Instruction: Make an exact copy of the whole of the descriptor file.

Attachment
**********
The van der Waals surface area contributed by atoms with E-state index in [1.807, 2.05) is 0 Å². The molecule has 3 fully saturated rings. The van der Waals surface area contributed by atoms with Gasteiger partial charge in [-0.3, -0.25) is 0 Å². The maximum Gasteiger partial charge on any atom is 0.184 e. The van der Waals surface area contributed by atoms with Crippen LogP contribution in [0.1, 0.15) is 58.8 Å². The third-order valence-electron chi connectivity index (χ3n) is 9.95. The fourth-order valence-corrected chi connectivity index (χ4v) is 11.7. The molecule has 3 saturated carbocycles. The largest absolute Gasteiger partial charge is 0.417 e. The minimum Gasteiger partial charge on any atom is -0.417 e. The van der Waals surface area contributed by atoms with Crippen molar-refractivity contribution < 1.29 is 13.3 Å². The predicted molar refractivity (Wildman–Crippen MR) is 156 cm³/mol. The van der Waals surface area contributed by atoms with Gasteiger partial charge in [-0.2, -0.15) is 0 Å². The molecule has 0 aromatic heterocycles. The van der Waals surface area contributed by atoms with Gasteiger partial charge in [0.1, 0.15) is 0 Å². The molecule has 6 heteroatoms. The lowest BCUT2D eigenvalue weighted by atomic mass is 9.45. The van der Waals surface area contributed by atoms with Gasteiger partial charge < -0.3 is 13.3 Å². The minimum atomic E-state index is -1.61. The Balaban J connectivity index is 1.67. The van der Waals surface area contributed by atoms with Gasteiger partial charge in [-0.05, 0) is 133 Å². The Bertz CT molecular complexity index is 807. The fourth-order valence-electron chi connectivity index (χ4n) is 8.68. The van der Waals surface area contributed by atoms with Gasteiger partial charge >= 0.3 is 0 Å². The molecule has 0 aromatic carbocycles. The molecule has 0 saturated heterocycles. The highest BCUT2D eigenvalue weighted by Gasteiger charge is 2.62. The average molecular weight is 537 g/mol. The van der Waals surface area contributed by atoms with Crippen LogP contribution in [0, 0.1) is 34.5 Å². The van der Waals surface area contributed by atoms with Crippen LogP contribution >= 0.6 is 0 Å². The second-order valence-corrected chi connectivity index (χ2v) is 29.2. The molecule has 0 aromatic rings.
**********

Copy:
The van der Waals surface area contributed by atoms with E-state index in [1.807, 2.05) is 0 Å². The molecule has 3 fully saturated rings. The van der Waals surface area contributed by atoms with Gasteiger partial charge in [-0.3, -0.25) is 0 Å². The maximum Gasteiger partial charge on any atom is 0.184 e. The van der Waals surface area contributed by atoms with Crippen LogP contribution in [0.1, 0.15) is 58.8 Å². The third-order valence-electron chi connectivity index (χ3n) is 9.95. The fourth-order valence-corrected chi connectivity index (χ4v) is 11.7. The molecule has 3 saturated carbocycles. The largest absolute Gasteiger partial charge is 0.417 e. The minimum Gasteiger partial charge on any atom is -0.417 e. The van der Waals surface area contributed by atoms with Crippen molar-refractivity contribution < 1.29 is 13.3 Å². The predicted molar refractivity (Wildman–Crippen MR) is 156 cm³/mol. The van der Waals surface area contributed by atoms with Gasteiger partial charge in [-0.2, -0.15) is 0 Å². The molecule has 0 aromatic heterocycles. The van der Waals surface area contributed by atoms with Gasteiger partial charge in [0.1, 0.15) is 0 Å². The molecule has 6 heteroatoms. The lowest BCUT2D eigenvalue weighted by atomic mass is 9.45. The van der Waals surface area contributed by atoms with Gasteiger partial charge < -0.3 is 13.3 Å². The minimum atomic E-state index is -1.61. The Balaban J connectivity index is 1.67. The van der Waals surface area contributed by atoms with Gasteiger partial charge in [-0.05, 0) is 133 Å². The Bertz CT molecular complexity index is 807. The fourth-order valence-electron chi connectivity index (χ4n) is 8.68. The van der Waals surface area contributed by atoms with Gasteiger partial charge >= 0.3 is 0 Å². The molecule has 0 aromatic carbocycles. The molecule has 0 saturated heterocycles. The highest BCUT2D eigenvalue weighted by Gasteiger charge is 2.62. The average molecular weight is 537 g/mol. The van der Waals surface area contributed by atoms with Crippen LogP contribution in [0, 0.1) is 34.5 Å². The van der Waals surface area contributed by atoms with Crippen LogP contribution >= 0.6 is 0 Å². The second-order valence-corrected chi connectivity index (χ2v) is 29.2. The molecule has 0 aromatic rings.